So I was never into comic books–I’m a bad nerd. Sure I love superheroes, male and female, but the extensive canon for each? Not so much. I had my stint with Manga in middle school–like most girls do–but that didn’t last long. Although, I do still love Fruits Basket and always will.
But suddenly, my Barnes and Noble set up a table with a crudely photoshopped sign reading: College Con above a full table of new, trade comic books. There were many (okay all) that I didn’t know about, and only a handful of employees and costumers were showing interest. In fact, if it weren’t for my boyfriend, I would have continued walking past that table every day, unseeing.
However, my boyfriend mentioned that he was grabbing the trade copy of Black Panther and a few others, just to try out since the sale price was Buy 2, get 1 Free! Plus my discount? Why not?
Here is the haul that I picked up (four books) plus one I snagged in Philly. If anyone is interested, my boyfriend is totally obsessed with Saga and The Wicked and the Divine. Those are his top two and has started his own mini collection of those. But those don’t interest me too much, so here are the ones that I thought looks good:
- How To Talk to Girls at Parties — Neil Gaiman, Fabio Moon, Gabriel Ba // A man recalls his first party as a fifteen-year-old and the strange world of women that he walks in on.
- Paper Girls — Brian Vaughan, Cliff Chian, Matt Wilson, Jared Fletcher // Four young paper delivery girls stumble upon a shocking, headline-worthy story.
- DC Comics Bombshells — Marguerite Bennett, Marguerite Sauvage // Written by women, drawn by women, for women; female superheroes from around the world are recruited to fight in WWII.
- Fables: Legends in Exile — Bill Willingham, Lan Medina, Steve Leialoha, Craig Hamilton // [I actually have no idea what this one is about so here’s a brief description] When a savage creature known only as the Adversary conquered the fabled lands of legends and fairy tales, all of the infamous inhabitants of folklore were forced into exile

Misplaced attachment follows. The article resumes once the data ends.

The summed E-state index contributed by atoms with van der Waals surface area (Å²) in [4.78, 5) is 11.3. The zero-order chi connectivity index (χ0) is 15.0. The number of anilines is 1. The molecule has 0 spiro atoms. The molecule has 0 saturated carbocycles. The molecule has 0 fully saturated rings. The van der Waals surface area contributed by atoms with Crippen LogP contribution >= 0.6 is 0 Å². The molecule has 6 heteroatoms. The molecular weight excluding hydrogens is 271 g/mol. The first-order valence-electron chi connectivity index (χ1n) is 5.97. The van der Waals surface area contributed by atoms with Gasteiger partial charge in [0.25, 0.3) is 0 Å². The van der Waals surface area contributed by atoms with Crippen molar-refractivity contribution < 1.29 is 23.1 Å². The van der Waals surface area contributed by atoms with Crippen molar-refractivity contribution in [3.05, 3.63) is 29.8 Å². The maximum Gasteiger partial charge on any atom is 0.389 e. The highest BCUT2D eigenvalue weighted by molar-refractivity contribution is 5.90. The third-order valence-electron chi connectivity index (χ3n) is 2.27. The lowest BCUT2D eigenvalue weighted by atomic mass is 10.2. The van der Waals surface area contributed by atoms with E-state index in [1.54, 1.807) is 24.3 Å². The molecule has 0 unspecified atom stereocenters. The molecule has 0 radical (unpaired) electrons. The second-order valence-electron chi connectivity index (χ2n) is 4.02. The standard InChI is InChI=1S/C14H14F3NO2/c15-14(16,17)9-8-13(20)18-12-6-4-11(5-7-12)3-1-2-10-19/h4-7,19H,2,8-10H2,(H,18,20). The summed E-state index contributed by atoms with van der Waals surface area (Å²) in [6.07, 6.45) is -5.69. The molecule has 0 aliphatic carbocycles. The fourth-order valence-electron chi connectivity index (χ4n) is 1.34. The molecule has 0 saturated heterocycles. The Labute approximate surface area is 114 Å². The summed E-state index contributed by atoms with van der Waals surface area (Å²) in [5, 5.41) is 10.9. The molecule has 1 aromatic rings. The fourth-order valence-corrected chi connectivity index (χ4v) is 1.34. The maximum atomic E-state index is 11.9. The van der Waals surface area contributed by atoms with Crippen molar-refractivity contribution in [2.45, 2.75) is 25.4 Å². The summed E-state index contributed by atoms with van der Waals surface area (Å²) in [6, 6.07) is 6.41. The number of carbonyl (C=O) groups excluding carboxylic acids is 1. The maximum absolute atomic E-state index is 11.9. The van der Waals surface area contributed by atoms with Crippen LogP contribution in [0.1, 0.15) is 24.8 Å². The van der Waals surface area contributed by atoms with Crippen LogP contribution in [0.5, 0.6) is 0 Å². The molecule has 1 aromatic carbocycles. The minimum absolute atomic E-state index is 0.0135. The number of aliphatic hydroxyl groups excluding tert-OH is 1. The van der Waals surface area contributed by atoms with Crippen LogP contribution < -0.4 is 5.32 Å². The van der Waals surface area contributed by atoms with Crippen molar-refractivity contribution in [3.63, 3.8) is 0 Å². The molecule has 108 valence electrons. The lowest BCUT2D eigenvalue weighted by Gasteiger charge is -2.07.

- ApocalyptiGirl — Andrew MacLean // Aria searches for an ancient relic at the end of the world along with her cat, Jelly Bean, and hopes to return home.
I’ve already finished Paper Girls and How to Talk to Girls at Parties; they both have me seriously intrigued but I’m not 100% sold on loving them. I’m certainly going to buy the next trade copy of Paper Girls so I can see what happens. From what I am to understand, How to Talk to Girls at Parties is a stand alone comic but the back of the hardcover book says it should be turned into a film adaptation by 2017!
I’ve also started Bombshells, but this one is the one I’m struggling with the most. An all female cast, written by women and designed by women? It sounds amazing! However, I have a few gripes with it. First, once Book 1 ends and Book 2 begins, the art style changes. I am to understand that they have gotten several artists to design the different books and, while this is awesome, I was totally in love with the first Book 1 style and the Book 2 style is so different that I’m thrown off. Second, it’s taking me so long to get into it! All of the characters get a long introduction and backstory, so long that all of Book 1 and most of Book 2 are just background information, preparing the reader for the true story–which I don’t even know what that is! I haven’t gotten to that part yet!
So while I’m looking forward to finishing my collection, and of course complete the series that I end up enjoying, I don’t think I’m going to change my entire book collection into comics. It is fun to have a story with pictures (that makes it sound so childish, but I can’t think of another way to describe it!) but they’re too short for me. It took me less than ten minutes to read How to Talk to Girls at Parties! I can read a novel pretty quickly, but still at least two hours. I enjoy more in-depth stories, long plot lines, difficult characters to grasp, etc. But like I said, I am enjoying the ones I have picked out and I think they will be a little guilty pleasure.